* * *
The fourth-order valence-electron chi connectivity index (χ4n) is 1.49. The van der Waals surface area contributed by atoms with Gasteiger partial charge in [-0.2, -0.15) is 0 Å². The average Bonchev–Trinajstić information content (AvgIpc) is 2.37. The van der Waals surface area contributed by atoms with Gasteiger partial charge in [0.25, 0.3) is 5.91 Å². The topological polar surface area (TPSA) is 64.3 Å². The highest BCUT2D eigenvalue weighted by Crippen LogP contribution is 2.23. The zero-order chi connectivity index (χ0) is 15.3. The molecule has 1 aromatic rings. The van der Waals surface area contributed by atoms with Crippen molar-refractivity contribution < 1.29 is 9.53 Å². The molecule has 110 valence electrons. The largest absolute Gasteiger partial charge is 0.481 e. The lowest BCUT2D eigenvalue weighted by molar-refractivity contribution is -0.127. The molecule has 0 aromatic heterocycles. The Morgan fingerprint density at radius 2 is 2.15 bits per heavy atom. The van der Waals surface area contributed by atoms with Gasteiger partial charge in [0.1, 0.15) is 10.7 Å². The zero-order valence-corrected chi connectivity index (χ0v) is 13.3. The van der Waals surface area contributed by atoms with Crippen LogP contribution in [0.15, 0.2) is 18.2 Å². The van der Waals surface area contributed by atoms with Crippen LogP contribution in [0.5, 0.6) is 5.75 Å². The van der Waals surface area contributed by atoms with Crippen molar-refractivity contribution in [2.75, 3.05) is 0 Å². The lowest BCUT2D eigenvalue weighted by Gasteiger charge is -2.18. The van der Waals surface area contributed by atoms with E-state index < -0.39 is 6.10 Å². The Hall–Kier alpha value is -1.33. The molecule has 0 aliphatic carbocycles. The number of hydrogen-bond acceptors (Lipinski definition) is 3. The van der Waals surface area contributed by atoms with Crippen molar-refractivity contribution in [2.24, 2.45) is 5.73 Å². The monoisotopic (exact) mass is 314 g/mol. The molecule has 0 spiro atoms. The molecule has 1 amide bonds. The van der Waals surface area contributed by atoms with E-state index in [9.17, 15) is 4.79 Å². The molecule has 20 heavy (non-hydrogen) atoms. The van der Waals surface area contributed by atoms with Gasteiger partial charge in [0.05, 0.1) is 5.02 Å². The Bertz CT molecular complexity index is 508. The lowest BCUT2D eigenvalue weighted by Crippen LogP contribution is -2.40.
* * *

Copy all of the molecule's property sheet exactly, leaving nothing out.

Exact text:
The fourth-order valence-electron chi connectivity index (χ4n) is 1.49. The van der Waals surface area contributed by atoms with Gasteiger partial charge in [-0.2, -0.15) is 0 Å². The average Bonchev–Trinajstić information content (AvgIpc) is 2.37. The van der Waals surface area contributed by atoms with Gasteiger partial charge in [0.25, 0.3) is 5.91 Å². The topological polar surface area (TPSA) is 64.3 Å². The highest BCUT2D eigenvalue weighted by Crippen LogP contribution is 2.23. The zero-order chi connectivity index (χ0) is 15.3. The molecule has 1 aromatic rings. The van der Waals surface area contributed by atoms with Crippen molar-refractivity contribution < 1.29 is 9.53 Å². The molecule has 110 valence electrons. The largest absolute Gasteiger partial charge is 0.481 e. The lowest BCUT2D eigenvalue weighted by molar-refractivity contribution is -0.127. The molecule has 0 aromatic heterocycles. The Morgan fingerprint density at radius 2 is 2.15 bits per heavy atom. The van der Waals surface area contributed by atoms with Gasteiger partial charge in [0.1, 0.15) is 10.7 Å². The zero-order valence-corrected chi connectivity index (χ0v) is 13.3. The van der Waals surface area contributed by atoms with Crippen LogP contribution in [0.15, 0.2) is 18.2 Å². The van der Waals surface area contributed by atoms with Crippen LogP contribution in [0.5, 0.6) is 5.75 Å². The van der Waals surface area contributed by atoms with Crippen molar-refractivity contribution in [2.75, 3.05) is 0 Å². The lowest BCUT2D eigenvalue weighted by Gasteiger charge is -2.18. The van der Waals surface area contributed by atoms with E-state index < -0.39 is 6.10 Å². The Hall–Kier alpha value is -1.33. The molecule has 0 aliphatic carbocycles. The number of hydrogen-bond acceptors (Lipinski definition) is 3. The van der Waals surface area contributed by atoms with Crippen molar-refractivity contribution in [2.24, 2.45) is 5.73 Å². The monoisotopic (exact) mass is 314 g/mol. The molecule has 0 spiro atoms. The molecule has 1 amide bonds. The van der Waals surface area contributed by atoms with E-state index in [9.17, 15) is 4.79 Å². The molecule has 20 heavy (non-hydrogen) atoms. The van der Waals surface area contributed by atoms with Gasteiger partial charge in [0.05, 0.1) is 5.02 Å². The Bertz CT molecular complexity index is 508. The lowest BCUT2D eigenvalue weighted by Crippen LogP contribution is -2.40.